(4 Stars) Engaging and sumptuous. A superb production from millennials.

Oscar Nominations:

Costume Design (Alexandra Byrne)

Makeup and Hairstyling (Langan/Allen/Stolze)

Notice the “.” At the end of the movie title!

Possibly, like me, you missed that.  I found out later it was there and had to go back into my website and other lists I had made of this year’s movies and add that little dot.  But, despite all my research, I haven’t been able to find out exactly why it is there!

One suggestion is that it denotes the last book by Jane Austen published during her lifetime.  The suggestion is that, in many ways, “Emma” is some sort of culmination of Austen’s work – the endpoint of her efforts.  The movie is, of course, based on the book  but Austen’s book title has no period.  Although I’ve read Austen’s “Pride and Prejudice”, I haven’t read this one.  From what the critics have written, though, it appears that the script, from Booker Prize winner Eleanor Catton, maintains a fairly high fidelity to the text, with much of the dialogue taken directly from the book.

There have been multiple attempts at bringing the novel to the big screen and another, possible, explanation for the period at the end of the movie title is that this is intended as the ultimate and final version needed of this story.  Although I didn’t see any of them, there were three different versions in the 1990s – a big-screen version with Gwyneth Paltrow, a TV mini-series with Kate Beckinsale, and Amy Heckerling’s “Clueless” with Alicia Silverstone.  Although you can always ask whether we needed yet another version of the same story, it is perhaps, a testimony to the enduring nature of Austen’s story that we have one this year and that it is, really, quite good.

This version is produced by, and possibly resonates most strongly for, millennials.  This is director Autumn de Wilde’s first feature film, having built her reputation primarily as a producer and director of music videos for bands like Florence + the Machine.  In Emma. De Wilde has managed to produce an intriguing version that remains true to its source, grounds it firmly in the settings of 1815 England, and yet manages camera angles and provocative suggestions that almost suggest undercurrents of today’s social media – including selfies.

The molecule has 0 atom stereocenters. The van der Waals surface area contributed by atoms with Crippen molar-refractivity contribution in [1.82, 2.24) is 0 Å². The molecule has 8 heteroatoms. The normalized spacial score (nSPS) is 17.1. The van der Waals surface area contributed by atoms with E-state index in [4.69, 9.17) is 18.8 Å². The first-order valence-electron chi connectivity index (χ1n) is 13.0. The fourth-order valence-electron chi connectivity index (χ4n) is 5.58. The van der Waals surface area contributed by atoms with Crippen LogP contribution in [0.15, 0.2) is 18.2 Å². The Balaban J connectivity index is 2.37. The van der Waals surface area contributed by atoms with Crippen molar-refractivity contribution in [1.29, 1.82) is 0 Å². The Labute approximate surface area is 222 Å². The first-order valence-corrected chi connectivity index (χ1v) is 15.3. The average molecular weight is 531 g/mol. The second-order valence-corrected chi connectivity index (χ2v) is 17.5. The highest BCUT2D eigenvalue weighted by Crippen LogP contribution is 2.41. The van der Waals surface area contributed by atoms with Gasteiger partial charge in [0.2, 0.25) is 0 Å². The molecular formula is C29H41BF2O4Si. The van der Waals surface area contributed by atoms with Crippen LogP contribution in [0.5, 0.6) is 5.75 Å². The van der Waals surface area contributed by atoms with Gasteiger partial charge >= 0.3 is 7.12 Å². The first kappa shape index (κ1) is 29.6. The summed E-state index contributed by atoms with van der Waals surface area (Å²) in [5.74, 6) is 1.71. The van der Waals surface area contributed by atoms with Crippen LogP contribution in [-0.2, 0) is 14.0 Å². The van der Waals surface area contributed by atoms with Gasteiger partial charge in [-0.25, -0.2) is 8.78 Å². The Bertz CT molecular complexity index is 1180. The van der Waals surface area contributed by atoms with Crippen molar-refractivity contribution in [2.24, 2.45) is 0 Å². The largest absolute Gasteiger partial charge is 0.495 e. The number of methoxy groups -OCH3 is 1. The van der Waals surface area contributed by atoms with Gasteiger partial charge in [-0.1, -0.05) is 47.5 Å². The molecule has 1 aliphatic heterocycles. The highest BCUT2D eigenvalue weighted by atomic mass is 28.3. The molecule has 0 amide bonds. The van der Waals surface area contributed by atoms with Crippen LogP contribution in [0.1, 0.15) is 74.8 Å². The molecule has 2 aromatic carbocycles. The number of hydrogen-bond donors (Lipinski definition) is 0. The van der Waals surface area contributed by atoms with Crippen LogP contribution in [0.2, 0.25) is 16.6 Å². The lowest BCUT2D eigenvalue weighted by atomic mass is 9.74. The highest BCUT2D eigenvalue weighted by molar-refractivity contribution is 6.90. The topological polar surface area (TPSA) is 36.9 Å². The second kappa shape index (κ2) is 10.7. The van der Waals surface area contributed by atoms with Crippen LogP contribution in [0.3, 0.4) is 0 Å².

And she has cast a terrific slate of millennials to play the major roles.  In her choice of Anya Taylor-Joy to play the title role, she has found an incredibly expressive face that, as James Berardinelli (ReelViews) notes “knows how to deliver Austen’s dialogue with right mix of tartness and seriousness.”  Sarah Lyall (New York Times) says she “plays Emma with style and attitude and sharpness, as if the character has stepped out of a Regency England version of “Mean Girls”.  

One of the many ways de Wilde and Taylor-Joy are able to find such a successful portrayal occurs late in the movie when, out of no-where, Emma gets a nosebleed.  Although it is hard to imagine how she did it, Taylor-Joy apparently was able to summon up the nosebleed on demand in an emotional scene where it reveals the human side to the “mean girl” character.

At the very beginning of the movie, we see the naked backside of the man who ends up playing a major role in the film.  Given that the brief scene is the only hint at any sex in the film – and earned the film its PG rating – the scene also has the effect of “warming up” the characters and giving them some current day emotional content beyond the stuffiness of the times.  The man is Mr. Knightley and he is played by Johnny Flynn, a British millennial best known as a singer.  Here he serves as a credible foil to Emma’s constant meddling.  Together, the two of them create an interesting sexual tension that, although never really acknowledged, seems to permeate the entire film.  Between her nosebleed and his backside, there is just enough physicality.